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Reviews of theatre and art in Nova Scotia and beyond

These kitties are not making nice: Mathew Reichertz delivers an amazing, immersive, comic book, art experience

Moso page 1, detail, oil on polystyrene. 2022
Installation view of Moso Park I, by Mathew Reichertz, at Hermes Gallery, 5682 North St. (Images courtesy of Mathew Reichertz)

Dated February 2, 2023

Mathew Reichertz puts viewers inside a graphic novel in giant murals of fighting cats, tumbling kids and a mysterious motorcyclist at Hermes Gallery.

This enchanting exhibit, wrapping up Sunday with an artist talk at 3 p.m., is playful, beautifully painted and a great fusion of narrative and contemporary art with a dark, urban edge. The gallery, 5682 North St., just below Agricola, is open today, Saturday and Sunday, 12 to 6 p.m.

The seven oil on polystyrene paintings are the beginning of a 14-page architectural-scale, graphic story whose plot Reichertz does not want to reveal as it’s still in progress.

Moso: Part 1 introduces key characters and begins with a tough-looking city cat licking himself then moves through a magnificent cat fight against a graffitied wall outside the gallery to a mysterious motorcycle rider, who also has a cat. The final painting depicts a father (Reichertz) talking to a friend on a sofa as kids tumble in through the front door. Through the window one sees the speeding motorcyclist in a black helmet that completely obscures his face in a sinister way.

Part of the enchantment in Moso: Part I is seeing how it refers directly to the gallery itself and to the North End neighbourhood. Hermes Gallery is only a couple and a half blocks from Reichertz’s North Street home.

One painting is set in the gallery with its light switches and gallery attendant’s table and chair. There are views outside the window to the red house across the street.

In this show Reichertz is working with the idea of immersion in three ways: the content is immersed in his own life; viewers are surrounded by a floor-to-ceiling fictional universe and “also there is a sense of immersion in an architectural space and I wanted to bring different kinds of immersion into one experience.”

The paintings are fueled by energy and a great use of line and colour in a style derived from all the comic books Reichertz has read for visual inspiration.

Few will be unmoved by the perfection of the pigeon zooming by above the cats. The frenzied, lined composition of the cat alone is worth stepping up to. All the details are delightful and discovering them is like finding like hidden treasures.

“I did read many, many comics when I was young and had a comics collection. At a certain point I realized there might be possibilities with the comics genre. I could start to experiment with it.”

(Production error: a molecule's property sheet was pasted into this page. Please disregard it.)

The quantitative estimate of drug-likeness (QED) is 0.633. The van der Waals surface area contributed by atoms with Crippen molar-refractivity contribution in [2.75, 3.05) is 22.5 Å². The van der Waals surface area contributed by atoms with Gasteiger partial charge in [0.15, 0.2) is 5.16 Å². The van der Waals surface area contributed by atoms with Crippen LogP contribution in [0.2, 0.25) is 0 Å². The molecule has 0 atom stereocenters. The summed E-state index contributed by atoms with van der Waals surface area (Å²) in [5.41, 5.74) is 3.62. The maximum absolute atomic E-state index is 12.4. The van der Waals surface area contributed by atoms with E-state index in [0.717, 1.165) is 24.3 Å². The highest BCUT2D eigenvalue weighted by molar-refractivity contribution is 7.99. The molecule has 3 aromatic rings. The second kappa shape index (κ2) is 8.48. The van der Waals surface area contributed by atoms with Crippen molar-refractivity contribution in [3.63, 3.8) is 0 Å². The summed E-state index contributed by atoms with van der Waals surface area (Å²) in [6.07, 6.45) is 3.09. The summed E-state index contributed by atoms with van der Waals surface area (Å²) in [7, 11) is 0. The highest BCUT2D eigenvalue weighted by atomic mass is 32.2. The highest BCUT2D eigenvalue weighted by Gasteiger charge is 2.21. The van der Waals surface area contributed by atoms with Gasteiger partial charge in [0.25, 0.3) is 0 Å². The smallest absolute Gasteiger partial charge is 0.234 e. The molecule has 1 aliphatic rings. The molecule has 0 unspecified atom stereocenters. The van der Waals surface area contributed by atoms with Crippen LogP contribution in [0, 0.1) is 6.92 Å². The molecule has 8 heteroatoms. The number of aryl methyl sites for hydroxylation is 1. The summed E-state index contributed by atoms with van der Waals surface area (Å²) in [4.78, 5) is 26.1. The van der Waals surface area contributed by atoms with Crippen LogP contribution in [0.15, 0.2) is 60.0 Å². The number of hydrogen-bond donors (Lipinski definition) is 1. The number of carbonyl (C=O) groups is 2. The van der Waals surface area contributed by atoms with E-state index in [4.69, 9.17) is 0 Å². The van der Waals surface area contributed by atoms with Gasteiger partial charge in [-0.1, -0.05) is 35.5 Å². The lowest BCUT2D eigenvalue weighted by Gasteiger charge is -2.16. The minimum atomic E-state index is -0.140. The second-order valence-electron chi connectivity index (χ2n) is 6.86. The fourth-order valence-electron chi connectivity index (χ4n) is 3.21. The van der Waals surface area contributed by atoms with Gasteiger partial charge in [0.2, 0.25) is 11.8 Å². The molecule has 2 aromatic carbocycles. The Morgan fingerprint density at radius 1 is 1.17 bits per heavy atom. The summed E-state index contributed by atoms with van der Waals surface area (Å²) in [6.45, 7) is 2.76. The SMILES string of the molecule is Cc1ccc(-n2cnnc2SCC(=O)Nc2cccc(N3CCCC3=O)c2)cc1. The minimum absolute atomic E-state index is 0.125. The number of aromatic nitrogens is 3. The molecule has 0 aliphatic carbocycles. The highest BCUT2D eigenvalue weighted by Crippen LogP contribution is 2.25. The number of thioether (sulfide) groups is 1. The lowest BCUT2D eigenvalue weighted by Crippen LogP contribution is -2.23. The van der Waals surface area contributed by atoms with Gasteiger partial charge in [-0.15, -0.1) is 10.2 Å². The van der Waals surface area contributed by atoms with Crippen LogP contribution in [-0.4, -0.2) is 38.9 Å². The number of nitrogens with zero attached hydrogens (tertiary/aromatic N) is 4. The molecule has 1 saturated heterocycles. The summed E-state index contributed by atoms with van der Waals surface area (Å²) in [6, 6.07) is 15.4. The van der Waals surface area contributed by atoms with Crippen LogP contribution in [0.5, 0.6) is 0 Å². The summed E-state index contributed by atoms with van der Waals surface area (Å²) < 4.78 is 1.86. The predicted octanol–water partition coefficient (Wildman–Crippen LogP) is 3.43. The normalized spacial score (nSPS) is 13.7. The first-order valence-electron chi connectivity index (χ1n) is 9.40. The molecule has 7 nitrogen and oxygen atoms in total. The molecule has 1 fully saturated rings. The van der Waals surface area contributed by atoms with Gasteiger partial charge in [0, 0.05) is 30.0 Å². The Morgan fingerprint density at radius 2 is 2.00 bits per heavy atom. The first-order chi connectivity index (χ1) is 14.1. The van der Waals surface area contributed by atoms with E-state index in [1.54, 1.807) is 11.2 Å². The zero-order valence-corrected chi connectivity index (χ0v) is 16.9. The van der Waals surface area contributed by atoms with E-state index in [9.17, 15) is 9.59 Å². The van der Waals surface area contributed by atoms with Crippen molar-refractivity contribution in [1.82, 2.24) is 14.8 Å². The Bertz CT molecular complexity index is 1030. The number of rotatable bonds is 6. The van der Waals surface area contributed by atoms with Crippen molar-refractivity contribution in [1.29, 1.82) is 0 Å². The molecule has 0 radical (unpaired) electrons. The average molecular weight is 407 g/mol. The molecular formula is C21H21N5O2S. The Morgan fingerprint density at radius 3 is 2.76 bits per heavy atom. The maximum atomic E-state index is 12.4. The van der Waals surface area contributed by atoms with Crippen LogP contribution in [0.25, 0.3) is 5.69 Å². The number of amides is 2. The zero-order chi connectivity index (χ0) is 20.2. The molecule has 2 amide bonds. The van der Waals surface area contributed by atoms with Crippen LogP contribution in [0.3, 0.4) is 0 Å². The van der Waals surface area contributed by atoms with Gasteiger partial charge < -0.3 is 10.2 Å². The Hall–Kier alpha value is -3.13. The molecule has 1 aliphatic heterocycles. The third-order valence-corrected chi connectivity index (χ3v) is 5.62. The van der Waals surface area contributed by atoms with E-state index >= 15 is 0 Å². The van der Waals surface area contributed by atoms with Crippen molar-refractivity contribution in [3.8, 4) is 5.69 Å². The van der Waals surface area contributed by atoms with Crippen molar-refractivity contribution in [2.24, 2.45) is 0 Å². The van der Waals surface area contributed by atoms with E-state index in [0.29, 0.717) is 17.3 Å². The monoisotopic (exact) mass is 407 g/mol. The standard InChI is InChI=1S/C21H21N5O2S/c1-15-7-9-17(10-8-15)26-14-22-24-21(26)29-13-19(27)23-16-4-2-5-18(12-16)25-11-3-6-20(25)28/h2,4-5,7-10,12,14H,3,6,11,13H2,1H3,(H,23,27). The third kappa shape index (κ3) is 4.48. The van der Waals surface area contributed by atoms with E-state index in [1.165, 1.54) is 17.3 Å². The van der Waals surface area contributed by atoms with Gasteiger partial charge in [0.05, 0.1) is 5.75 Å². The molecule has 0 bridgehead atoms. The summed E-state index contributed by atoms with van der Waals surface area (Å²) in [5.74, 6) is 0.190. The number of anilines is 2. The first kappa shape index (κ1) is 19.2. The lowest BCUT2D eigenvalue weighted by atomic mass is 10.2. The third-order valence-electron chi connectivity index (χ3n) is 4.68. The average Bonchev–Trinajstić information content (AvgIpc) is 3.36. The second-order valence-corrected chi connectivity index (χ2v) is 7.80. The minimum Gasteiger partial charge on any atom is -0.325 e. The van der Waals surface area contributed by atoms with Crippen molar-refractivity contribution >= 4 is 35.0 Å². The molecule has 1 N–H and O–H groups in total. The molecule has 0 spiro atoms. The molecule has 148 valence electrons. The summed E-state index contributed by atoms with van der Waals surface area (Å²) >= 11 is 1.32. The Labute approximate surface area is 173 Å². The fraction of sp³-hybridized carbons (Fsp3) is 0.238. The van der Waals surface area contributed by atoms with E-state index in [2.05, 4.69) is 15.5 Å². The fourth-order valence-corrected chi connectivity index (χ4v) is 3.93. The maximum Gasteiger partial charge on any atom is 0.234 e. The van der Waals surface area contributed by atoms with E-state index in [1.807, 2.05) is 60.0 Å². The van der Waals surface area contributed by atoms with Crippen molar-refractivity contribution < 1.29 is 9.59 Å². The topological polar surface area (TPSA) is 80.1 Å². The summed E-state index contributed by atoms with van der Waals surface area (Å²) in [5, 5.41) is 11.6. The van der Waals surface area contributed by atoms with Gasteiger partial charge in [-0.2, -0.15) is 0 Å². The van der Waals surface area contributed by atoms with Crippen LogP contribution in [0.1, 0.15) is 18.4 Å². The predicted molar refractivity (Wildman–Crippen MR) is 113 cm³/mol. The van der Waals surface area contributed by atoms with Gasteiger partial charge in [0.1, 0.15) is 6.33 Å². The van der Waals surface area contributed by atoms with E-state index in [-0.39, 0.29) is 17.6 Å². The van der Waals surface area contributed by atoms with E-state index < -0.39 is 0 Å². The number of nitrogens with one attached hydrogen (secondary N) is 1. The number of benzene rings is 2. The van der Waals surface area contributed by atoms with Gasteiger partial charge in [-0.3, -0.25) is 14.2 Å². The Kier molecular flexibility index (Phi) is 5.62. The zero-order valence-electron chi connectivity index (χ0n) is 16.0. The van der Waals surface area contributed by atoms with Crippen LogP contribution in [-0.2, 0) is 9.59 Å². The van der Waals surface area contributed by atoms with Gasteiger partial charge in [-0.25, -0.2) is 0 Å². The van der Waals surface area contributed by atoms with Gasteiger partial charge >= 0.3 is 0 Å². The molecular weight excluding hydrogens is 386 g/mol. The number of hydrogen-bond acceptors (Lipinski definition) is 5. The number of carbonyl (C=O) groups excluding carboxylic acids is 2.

For 10 years he read comics incessantly and also read American comic book artist Scott McCloud’s non-fiction, graphic book analyzing comics, Understanding Comics: The Invisible Art.

It took Reichertz three years to get this work completed; each scene was painted in sections applied to the wall like a jigsaw puzzle with mostly invisible seams. This mode of construction emphasizes the idea of a constructed reality.

What is real and what is fictional? The viewer is in a real space looking at fictional imagery, derived from real life and set in the real space of the gallery. The style belongs to the comic book world of exaggerated action and drama with thought and speech bubbles and a hyper energy; however, the world depicted is an everyday one belonging to Hermes Gallery and North End Halifax.

Reichertz, who is an associate professor at NSCAD University, is interested in narrative and contemporary painting. For this project, he toyed with the idea of non-sequential narrative. But he decided he wanted to bring “what I think the general public writ large thinks about in terms of story telling” into contemporary art.

Moso is a recognizable story with a beginning and an end “not to say there won’t be ambiguity.”

Reichertz likes to be economical with text. “I am trying to integrate text formally but I don’t want people to have to sit and read long passages of text.”

Originally from Montreal, Reichertz completed his BFA at Concordia University and his MFA at NSCAD University. In 2005 he was the Eastern Canadian winner of the RBC Canadian Painting Competition and in 2006 he was shortlisted for the Sobey Art Award. He has exhibited nationally, did a residency at Point Pleasant Park to explore how his dog experienced the park at ground level and through his nose and had a solo show at Saint Mary’s University, which commissioned a site-specific constellations painting referring to the Burke-Gaffney Observatory and installed in the mezzanine of the Sobey School of Business. All of his art can be seen at Mathew Reichertz – home

Two images from the fight scene in Moso: Part I by Mathew Reichertz

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